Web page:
"The harder you work, the luckier you get." ~ Gary Player
An adventure-filled and productive term for the Kariega Conservation Volunteers has drawn to a close. Volunteers have enjoyed unforgettable experiences, engaging with wildlife in many ways and lots of learning. Perhaps the most rewarding aspect of volunteering at Kariega Game Reserve is the sheer amount of time one spends with fascinating wildlife, enjoying and monitoring their behaviour. Spending many hours with wildlife reveals beautiful social interactions and interesting personalities. In the company of like-minded folk, many new friendships have formed among volunteers from all over the world. A real joy!
Volunteers have developed the very useful practical skill of learning to track lions using a radio telemetry system. Such equipment is very useful, but it still takes a keen eye to notice tracks and spot these animals; all aspects in which the volunteers have done very well. During this stage of the year both males were noted mating with two lionesses on separate isolated occasions. Despite these occasions, cohesion among our lions remains erratic, with the males only visiting select females primarily for mating.
Thanks to the marked improvement of rain we have received, the grassy layer quality has improved significantly. As a result, the white rhinoceros population has benefited immensely from the improved quality of food available. Volunteers have monitored these remarkable beasts on a weekly basis, ensuring the safety of these animals and monitoring their condition.
Alien Invasive Plant Eradication
The volunteers’ alien invasive species control has contributed significantly to the well-being of the indigenous reserve flora. Volunteers have eradicated 4368 Acacia mearnsii (black wattle), and 108 Pinus pinaster (cluster pine). With our recently acquired trailer we have our sights set on managing Opuntia ficus-indica (prickly pear) more effectively as we are now able to eradicate the plants and transport the cladodes away to dispose of them, preventing the further spread of this invasive species. In preparation of the warmer seasons approaching and the better rainfall encountered over the past few months, volunteers have planted over 1000 Portulacara afra (pork bush) off-cuts. We aim to spread this valuable plant, as it is not only an excellent carbon sequestration species, but also a highly desirable and palatable species for future wildlife utilisation.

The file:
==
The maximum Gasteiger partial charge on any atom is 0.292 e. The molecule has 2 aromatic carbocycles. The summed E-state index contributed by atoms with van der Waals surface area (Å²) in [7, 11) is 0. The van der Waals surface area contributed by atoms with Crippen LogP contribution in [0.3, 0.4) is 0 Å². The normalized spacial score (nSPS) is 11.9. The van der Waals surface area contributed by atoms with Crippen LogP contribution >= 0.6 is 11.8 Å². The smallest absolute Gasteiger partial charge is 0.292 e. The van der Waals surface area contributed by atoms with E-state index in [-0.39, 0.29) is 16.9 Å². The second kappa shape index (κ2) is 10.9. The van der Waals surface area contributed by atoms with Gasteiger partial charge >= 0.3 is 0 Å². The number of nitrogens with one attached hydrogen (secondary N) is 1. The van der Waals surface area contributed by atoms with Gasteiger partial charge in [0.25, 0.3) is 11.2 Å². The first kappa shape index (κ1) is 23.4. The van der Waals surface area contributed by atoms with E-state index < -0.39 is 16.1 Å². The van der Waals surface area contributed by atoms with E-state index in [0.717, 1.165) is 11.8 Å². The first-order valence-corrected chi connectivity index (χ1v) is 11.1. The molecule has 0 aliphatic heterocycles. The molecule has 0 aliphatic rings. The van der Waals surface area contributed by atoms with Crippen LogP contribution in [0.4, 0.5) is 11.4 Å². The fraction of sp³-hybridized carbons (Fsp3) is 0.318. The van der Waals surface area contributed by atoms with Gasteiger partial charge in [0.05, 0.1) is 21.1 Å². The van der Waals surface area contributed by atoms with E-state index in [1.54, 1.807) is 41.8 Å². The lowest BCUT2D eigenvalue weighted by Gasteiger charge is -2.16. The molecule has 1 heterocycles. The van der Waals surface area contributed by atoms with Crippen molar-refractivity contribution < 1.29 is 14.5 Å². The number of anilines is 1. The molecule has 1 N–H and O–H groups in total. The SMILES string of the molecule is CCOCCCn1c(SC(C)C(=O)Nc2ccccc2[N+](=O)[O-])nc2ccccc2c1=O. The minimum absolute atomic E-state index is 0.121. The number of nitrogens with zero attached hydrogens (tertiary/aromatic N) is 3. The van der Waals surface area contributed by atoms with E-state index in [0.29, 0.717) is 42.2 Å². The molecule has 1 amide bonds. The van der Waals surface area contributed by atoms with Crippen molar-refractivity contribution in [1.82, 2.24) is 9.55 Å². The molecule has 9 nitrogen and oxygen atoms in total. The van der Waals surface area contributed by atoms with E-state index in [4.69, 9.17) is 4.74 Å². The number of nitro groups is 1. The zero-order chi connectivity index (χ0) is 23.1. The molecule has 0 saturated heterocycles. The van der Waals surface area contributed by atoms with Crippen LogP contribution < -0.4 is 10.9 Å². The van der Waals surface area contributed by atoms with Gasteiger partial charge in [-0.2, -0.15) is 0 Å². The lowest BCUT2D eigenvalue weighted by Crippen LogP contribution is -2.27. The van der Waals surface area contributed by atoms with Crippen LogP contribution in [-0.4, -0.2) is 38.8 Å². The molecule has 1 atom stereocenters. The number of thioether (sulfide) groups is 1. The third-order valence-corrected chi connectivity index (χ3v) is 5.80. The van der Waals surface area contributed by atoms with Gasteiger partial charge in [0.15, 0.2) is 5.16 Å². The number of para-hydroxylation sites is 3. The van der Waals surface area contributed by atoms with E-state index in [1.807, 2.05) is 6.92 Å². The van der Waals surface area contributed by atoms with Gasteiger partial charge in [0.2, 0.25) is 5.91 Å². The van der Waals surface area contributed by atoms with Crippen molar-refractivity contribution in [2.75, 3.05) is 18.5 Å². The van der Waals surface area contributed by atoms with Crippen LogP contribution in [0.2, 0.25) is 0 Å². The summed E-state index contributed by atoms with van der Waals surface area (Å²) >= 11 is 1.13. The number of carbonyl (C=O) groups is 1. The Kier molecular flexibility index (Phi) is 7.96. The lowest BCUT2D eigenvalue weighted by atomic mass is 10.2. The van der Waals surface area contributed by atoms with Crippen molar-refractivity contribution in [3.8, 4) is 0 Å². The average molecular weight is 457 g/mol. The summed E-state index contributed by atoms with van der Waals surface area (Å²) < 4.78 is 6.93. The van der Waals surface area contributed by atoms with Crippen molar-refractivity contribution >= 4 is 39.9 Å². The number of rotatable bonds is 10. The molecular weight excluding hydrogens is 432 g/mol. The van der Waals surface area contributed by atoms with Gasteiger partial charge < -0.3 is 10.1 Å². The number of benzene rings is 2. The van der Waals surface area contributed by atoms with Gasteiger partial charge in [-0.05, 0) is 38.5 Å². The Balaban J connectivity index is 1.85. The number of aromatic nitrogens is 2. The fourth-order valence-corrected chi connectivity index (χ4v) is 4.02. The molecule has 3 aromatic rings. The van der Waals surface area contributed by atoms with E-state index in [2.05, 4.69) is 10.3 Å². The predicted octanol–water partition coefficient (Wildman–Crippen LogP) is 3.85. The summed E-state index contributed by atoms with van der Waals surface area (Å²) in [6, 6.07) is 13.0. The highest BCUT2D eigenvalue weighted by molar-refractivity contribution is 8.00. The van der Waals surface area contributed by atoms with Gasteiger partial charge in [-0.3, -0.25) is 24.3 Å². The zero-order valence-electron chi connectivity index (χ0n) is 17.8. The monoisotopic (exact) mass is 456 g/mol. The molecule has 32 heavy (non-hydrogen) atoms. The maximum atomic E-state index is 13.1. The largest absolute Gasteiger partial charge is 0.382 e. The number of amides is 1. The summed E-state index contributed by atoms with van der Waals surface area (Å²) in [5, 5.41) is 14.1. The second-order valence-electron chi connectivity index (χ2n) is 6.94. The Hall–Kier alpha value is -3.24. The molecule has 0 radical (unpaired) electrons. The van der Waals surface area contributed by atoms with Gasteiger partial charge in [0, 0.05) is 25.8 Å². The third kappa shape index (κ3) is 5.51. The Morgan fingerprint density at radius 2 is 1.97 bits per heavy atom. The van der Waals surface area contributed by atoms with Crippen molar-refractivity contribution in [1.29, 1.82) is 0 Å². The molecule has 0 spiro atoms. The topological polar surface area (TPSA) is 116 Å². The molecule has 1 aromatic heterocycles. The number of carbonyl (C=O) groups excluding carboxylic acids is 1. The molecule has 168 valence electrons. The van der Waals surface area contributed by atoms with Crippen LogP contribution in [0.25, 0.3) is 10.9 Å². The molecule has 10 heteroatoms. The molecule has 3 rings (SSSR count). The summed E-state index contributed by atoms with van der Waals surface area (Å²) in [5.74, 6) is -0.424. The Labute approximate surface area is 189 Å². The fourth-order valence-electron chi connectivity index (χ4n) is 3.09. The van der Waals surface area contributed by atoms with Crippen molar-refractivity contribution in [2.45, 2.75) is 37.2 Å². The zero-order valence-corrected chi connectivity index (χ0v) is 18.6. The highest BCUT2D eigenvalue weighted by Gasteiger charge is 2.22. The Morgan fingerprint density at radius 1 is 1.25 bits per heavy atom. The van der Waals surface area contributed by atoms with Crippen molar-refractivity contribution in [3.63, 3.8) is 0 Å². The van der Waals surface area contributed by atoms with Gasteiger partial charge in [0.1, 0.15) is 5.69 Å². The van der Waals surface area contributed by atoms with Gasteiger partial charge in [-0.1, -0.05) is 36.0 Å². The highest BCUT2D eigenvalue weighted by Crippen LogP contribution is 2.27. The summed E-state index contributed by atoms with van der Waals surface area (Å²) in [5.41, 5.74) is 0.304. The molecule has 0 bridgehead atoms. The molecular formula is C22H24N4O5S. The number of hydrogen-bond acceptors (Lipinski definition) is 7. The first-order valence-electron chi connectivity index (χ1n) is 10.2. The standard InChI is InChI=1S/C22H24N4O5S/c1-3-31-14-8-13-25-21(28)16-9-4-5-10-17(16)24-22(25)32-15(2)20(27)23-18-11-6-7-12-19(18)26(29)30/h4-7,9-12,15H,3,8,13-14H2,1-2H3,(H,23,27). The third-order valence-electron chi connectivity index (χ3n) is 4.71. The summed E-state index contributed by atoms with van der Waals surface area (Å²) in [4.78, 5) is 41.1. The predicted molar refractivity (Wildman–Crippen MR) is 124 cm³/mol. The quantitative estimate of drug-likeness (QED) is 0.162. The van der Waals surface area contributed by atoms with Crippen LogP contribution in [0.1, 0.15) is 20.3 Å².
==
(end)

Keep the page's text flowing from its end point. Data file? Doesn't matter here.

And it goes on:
The vast African night sky has offered many celestial spectacles in the past few months. We have been fortunate to enjoy a full eclipse of a blood moon. There is also no place better to observe the Milky Way than the bush, as well as offering clear views of Virgo, Scorpio, Sagittarius and Capricorn constellations during the past months. Furthermore, a stunning view of Mars, appearing larger than usual has graced our skies. Jupiter and Venus have also been in clear sight and it has proven a very informative and enjoyable experience for all volunteers to learn about astronomy.
Weekly visits were made to the breeding enclosures of the servals to give the serval programme coordinator a helping hand in cleaning out faeces and old bones, making sure there is clean water for the cats, adding structures for the servals to keep them entertained and to observe these magnificent species close up. Both breeding pairs are now in two separate camps next to each other while a new enclosure is being built. Breeding behaviour has been noted by both pairs, so we are keeping a close eye to see any signs of pregnancy.
Our commitment to educating and uplifting our surrounding communities has been very rewarding. Thank you to all the volunteers who have donated large amounts food, clothing and stationary to the Helping Hands soup kitchen in the Ekuphumleni township and to the Farmerfield primary school. Mandela Day was spent at Sinethemba Special Needs School where everyone involved had a fun-filled day playing soccer and planting Spekboom trees on the school grounds. Your kindness has enriched and supported the lives of many children. It has been very rewarding, educating these children on matters of recycling and understanding the roles and relationships of lions, elephants and rhinos in their natural habitats.
As a reward for the dedicated work by our team, volunteers have enjoyed several bush dinners, canoe adventures and swims, making the most of pleasant sunny days. Thank you to all the volunteers, whose efforts ensure the conservation and natural integrity of the reserve. Every one of you have made a difference and have contributed to the well-being of this beautiful reserve.
Yours in conservation, Jarrett Joubert, Kariega Conservation Volunteer Co-ordinator